Winning photo of 'Zambo boy' taken from Flickr


Posted at Sep 22 2013 08:27 PM | Updated as of Sep 23 2013 06:02 PM

Winning photo of 'Zambo boy' taken from Flickr 1

MANILA – (UPDATED) A photo of a smiling Zamboanga boy that won the top prize in a contest sponsored by the Embassy of Chile has become the subject of controversy on social media on Sunday after someone else claimed to have taken the picture.

On Friday, the Philippine Star published an article, “Zambo boy is Phl smiling icon,” about the winning photograph of a young boy gathering seaweed in Zamboanga City which won the top prize in the “Smiles for the World” contest.

According to the article, which was taken down on Sunday afternoon, Mark Joseph Solis, “a 22-year-old student of the University of the Philippines and an amateur photographer, bested 30 pre-qualified contestants selected from about 500 entries from around the country in the 2nd Calidad Humana National Essay Photography Competition hosted by the Chilean embassy on the occasion of Chile’s 203rd year of independence.”

The article also said the photo was taken in 2012 after the boy’s house “was badly damaged by Typhoon Lawin.”

Solis won $1,000 and a round-trip ticket to Brazil and Chile with accommodations for the photo.

“The Filipino spirit is waterproof,” Solis was quoted by the article. “I thought about several values that we have: social resiliency, guarded optimism, people feeling happy. Filipinos, even if things get bad, even if we are poor, as long as we are happy, we are OK. That’s Filipino culture. It’s something that’s woven into the socio-cultural fabric of the nation.”

But on late Saturday, Gregory John Smith posted on his Facebook page that the photo was his.

His Facebook page lists him as the founder and “social entrepreneur” at Children At Risk Foundation and that he lives in Brazil.

“WOW! There is really no limit to people's abuse of others in this world. This is one of my photographs that just won first prize in a contest that I never entered,” Smith wrote.

“Well, I could certainly make good use of that prize money and the travel prize too, as I plan a trip to the Philippines at the beginning of next year with two of my Jovens Guerreiros - Young Warriors Brazil to visit Young warriors programme in the Philippines. I wonder what their Jury will say now?”

A link was provided to the Flickr account of Children At Risk Foundation, showing the exact photo in a series of pictures with the title “Or maybe Neptune’s son with Amphitrite, Triton?”

“No, actually it’s a very happy Elias from the Morro de Macaco shanty, where CARF has started a new community base for the many underprivileged children there. Elias and his three brothers are some of the most needy kids and amongst the lucky ones to get a taste of the sea this summer, thanks to Marília’s campaign initiative on Flickr and the support we are receiving from its members,” the caption said of the smiling boy.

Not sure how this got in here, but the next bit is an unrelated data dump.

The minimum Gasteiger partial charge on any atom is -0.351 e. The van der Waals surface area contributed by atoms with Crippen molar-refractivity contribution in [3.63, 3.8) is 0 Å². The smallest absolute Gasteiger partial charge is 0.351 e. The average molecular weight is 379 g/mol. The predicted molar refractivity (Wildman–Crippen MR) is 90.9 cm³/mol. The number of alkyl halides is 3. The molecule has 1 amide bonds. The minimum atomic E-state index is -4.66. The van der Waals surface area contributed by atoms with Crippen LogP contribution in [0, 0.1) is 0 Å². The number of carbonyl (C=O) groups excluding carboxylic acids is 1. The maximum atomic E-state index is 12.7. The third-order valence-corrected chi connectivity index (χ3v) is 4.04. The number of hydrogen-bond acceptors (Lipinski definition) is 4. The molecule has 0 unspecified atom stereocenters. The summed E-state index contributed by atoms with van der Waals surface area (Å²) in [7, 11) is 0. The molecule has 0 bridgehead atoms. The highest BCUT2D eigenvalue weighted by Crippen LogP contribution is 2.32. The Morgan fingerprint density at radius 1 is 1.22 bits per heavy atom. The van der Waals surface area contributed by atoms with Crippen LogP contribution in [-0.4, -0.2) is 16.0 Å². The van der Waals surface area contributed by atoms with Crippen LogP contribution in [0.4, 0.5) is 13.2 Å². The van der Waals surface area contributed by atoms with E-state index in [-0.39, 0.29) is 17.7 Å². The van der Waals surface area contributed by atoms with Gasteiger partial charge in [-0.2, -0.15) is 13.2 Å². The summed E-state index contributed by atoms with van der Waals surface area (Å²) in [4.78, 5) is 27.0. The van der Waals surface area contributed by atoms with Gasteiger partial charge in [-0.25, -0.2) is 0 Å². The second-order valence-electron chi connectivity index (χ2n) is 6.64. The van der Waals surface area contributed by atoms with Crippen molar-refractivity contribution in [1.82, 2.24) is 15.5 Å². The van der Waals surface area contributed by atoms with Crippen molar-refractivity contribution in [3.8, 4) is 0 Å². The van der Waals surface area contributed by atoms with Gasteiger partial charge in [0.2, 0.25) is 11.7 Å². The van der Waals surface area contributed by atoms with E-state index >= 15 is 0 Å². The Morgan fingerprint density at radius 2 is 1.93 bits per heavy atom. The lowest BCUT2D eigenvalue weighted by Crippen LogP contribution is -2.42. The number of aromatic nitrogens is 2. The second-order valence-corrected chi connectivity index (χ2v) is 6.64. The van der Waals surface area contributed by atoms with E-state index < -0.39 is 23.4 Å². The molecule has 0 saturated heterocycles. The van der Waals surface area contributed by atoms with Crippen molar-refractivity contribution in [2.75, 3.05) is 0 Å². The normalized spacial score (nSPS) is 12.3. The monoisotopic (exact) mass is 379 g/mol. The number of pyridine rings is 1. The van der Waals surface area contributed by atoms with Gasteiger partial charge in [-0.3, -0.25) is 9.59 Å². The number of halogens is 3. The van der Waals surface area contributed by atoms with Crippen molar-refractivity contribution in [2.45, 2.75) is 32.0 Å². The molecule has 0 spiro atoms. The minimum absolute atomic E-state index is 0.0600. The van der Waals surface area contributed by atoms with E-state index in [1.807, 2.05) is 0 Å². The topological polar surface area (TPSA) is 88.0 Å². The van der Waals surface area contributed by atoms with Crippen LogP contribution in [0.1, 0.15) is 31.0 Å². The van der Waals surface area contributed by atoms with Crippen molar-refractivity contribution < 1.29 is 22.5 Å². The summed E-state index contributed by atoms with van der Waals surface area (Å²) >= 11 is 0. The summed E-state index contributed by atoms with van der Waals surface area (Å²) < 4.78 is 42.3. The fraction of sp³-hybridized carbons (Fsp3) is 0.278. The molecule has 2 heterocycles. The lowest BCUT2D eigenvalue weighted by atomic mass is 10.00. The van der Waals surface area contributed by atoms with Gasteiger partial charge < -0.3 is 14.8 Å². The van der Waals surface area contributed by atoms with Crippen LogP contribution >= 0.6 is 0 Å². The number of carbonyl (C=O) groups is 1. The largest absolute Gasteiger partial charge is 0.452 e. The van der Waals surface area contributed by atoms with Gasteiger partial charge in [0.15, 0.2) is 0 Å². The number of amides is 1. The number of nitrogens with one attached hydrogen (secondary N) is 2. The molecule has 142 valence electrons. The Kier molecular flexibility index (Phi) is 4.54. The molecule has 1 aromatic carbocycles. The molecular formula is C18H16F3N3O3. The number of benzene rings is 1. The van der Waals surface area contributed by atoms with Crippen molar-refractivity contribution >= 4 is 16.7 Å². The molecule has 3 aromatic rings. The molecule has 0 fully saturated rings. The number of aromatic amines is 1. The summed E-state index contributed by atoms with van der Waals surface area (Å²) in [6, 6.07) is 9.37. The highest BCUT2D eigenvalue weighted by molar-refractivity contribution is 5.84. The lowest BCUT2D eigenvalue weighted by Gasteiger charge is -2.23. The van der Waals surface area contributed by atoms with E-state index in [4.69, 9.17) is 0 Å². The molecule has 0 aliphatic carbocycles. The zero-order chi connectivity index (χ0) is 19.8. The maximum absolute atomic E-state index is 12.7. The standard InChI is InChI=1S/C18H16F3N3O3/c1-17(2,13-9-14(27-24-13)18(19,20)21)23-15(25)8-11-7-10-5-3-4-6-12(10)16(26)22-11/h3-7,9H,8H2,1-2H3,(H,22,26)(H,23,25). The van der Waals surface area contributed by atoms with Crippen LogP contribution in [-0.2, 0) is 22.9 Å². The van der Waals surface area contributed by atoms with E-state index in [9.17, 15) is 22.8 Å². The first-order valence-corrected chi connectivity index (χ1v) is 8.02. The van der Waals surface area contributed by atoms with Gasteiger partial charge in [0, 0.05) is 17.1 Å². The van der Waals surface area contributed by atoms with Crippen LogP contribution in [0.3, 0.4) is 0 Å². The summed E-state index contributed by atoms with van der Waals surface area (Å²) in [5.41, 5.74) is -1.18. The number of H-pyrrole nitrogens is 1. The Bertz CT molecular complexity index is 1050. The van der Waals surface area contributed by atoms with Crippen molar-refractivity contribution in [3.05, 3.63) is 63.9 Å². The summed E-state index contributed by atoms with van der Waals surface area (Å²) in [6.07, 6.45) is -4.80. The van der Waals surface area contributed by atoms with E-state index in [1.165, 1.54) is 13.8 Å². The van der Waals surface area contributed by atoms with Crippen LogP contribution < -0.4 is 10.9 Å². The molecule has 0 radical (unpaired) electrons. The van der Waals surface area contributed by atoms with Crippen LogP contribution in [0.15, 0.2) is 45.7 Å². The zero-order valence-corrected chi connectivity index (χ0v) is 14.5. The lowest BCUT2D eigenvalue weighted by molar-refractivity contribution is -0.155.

Morro de Macaco is a seaside town in Brazil and the Flickr page said the photo was taken on January 8, 2006.

Netizens also found out that Solis has submitted the photo in question to another contest, the Water and Life: 2013 ICIMOD Digital Photo Contest, although this time the subject was described as a kid who “helps his father harvest seaweed in Ramanathapuram district, India.”

Netizens were outraged by Solis's actions.

“I was disgusted when I first heard about the news, especially since the accused was a fellow Filipino and an alumnus of the university I am attending. These kind of crime should be brought to light and the perpetrator dealt with the full extent of the law to avoid anything like it from happening again. I am ashamed for what he's done and I guess it's safe to say that we all (Filipinos) are. I am so sorry sir,” Paul Miranda commented on Smith’s post.

Later on Sunday, Solis owned up to the mistake when he sent to Smith a letter of apology, which he allowed to publish.

"I am writing to you to express my deep remorse and sincerest apologies for claiming your photo as mine. As the rightful owner of the photo, you deserve my initial thoughts and statement about this," Solis wrote in the letter.

Solis said the photo "was one of the most heartwarming photos I have ever seen, and I could only wish that I had the ability to capture such moments as well as you did."

He even said he kept the photo as wallpaper in his computer to inspire him as an amateur photographer.

"Unfortunately, I was driven by my youth, lack of experience, and the inability to see the repercussions of my actions. The sheer amount of the prize, the stiff competition, and the unique opportunity to be abroad blinded me from undertaking what is supposed to be an honest and a rightful conduct. It was a regrettable lapse on my judgment, and no words can express how sorry I am for taking your photo as mine," he said.

Solis said he is "now in close contact with the organizers, conveyed my apologies, and sought their opinion on the matter and how to proceed from here."

"I am surrendering everything that has been given to me in this competition, actually and virtually, and I take full responsibility for a disgraceful action and a grave moral lapse on my part. This recent turn of events has taught me to become humble, to have foresight, to be sensitive for the works of others, and ultimately, to take responsibility for my action," he said.